Commands by Dema (1)

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Copy a file using pv and watch its progress
pv allows a user to see the progress of data through a pipeline, by giving information such as time elapsed, percentage completed (with progress bar), current throughput rate, total data transferred, and ETA. (man pv)

Execute a sudo command remotely, without displaying the password
The ssh command alone will execute the sudo command remotely, but the password will be visible in the terminal as you type it. The two stty commands disable the terminal from echoing the password back to you, which makes the remote sudo act as it does locally.

Get a list of the erroring cifs entries in fstab
It disturbs me when my logwatch report tells me a share or machine has disappeared, esp as mount isn't telling me what's gone. This command outputs to stderr the erroring cifs entries from fstab.

Find usb device in realtime
Using this command you can track a moment when usb device was attached.

let the cow suggest some commit messages for you

launch bash without using any letters
I don't know why anyone would use this, I was just messing around tonight and managed to start bash without using any letters and thought I would share. It's pretty simple, first it tries to execute "-" redirecting stderr to stdout which prints the error "bash: -: command not found" to standard output, then I try to execute "bash: -: command not found" which produces the output "bash: bash: -: command not found: command not found". lastly, (on the other side of the semicolon) I use the underscore environment variable which refers to the last command run ("bash: -: command not found") and take out everything after the first ":" character using brace expressions and your left with "bash"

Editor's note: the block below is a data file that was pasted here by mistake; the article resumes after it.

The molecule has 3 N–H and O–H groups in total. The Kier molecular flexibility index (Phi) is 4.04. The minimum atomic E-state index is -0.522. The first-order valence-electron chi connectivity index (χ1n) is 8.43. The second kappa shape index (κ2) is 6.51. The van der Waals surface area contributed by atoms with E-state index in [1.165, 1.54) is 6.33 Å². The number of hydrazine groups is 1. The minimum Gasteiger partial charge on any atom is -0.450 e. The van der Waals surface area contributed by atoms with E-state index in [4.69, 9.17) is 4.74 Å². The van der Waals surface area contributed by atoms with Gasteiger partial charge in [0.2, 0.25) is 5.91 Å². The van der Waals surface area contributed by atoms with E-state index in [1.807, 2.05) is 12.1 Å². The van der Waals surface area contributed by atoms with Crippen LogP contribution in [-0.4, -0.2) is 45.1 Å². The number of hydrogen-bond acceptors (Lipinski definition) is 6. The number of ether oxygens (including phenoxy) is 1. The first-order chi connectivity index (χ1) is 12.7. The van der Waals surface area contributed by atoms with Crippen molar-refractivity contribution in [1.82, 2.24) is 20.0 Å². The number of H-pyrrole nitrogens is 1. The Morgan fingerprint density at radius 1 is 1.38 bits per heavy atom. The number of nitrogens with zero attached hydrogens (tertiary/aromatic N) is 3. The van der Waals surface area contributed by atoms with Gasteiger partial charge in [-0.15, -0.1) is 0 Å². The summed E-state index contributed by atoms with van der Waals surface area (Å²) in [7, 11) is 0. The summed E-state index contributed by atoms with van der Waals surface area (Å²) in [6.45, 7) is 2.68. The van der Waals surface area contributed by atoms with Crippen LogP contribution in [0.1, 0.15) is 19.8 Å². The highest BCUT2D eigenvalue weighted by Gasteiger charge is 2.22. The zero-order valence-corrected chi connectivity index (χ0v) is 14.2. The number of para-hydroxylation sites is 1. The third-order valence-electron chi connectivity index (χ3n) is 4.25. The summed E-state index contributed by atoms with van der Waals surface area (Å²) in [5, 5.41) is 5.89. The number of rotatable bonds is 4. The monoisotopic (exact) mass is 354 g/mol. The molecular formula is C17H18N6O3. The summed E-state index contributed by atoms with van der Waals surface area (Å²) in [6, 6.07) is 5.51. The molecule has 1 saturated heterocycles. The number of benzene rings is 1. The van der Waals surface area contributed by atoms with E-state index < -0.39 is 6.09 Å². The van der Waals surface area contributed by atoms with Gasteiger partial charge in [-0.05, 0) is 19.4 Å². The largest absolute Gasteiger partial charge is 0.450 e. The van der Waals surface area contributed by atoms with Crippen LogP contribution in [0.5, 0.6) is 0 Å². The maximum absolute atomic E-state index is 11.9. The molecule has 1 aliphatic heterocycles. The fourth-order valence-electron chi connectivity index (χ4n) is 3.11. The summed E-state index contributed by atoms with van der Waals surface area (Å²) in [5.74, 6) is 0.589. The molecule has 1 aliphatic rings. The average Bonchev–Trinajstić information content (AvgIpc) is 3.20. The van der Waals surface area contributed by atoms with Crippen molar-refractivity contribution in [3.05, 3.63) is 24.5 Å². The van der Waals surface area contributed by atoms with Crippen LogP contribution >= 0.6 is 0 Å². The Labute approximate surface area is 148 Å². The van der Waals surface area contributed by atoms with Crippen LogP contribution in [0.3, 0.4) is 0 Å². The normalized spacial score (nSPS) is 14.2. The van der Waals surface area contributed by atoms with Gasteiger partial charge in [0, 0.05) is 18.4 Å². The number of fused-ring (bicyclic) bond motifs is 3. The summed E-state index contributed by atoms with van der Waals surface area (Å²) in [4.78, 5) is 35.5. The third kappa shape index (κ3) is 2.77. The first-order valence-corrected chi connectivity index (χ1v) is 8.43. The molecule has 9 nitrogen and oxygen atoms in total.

Write comments to your history.
A null operation with the name 'comment', allowing comments to be written to HISTFILE. Prepending '#' to a command will *not* write the command to the history file, although it will be available for the current session, thus '#' is not useful for keeping track of comments past the current session.

reverse-i-search: Search through your command line history
"What it actually shows is going to be dependent on the commands you've previously entered. When you do this, bash looks for the last command that you entered that contains the substring "ls", in my case that was "lsof ...". If the command that bash finds is what you're looking for, just hit Enter to execute it. You can also edit the command to suit your current needs before executing it (use the left and right arrow keys to move through it). If you're looking for a different command, hit Ctrl+R again to find a matching command further back in the command history. You can also continue to type a longer substring to refine the search, since searching is incremental. Note that the substring you enter is searched for throughout the command, not just at the beginning of the command." - http://www.linuxjournal.com/content/using-bash-history-more-efficiently

Translate your terminal into Swedish Chef
Bork, bork, bork! To keep it short, the first terminal line doesn't show a prompt.

du disk top 10
fancy command line ncdu clone


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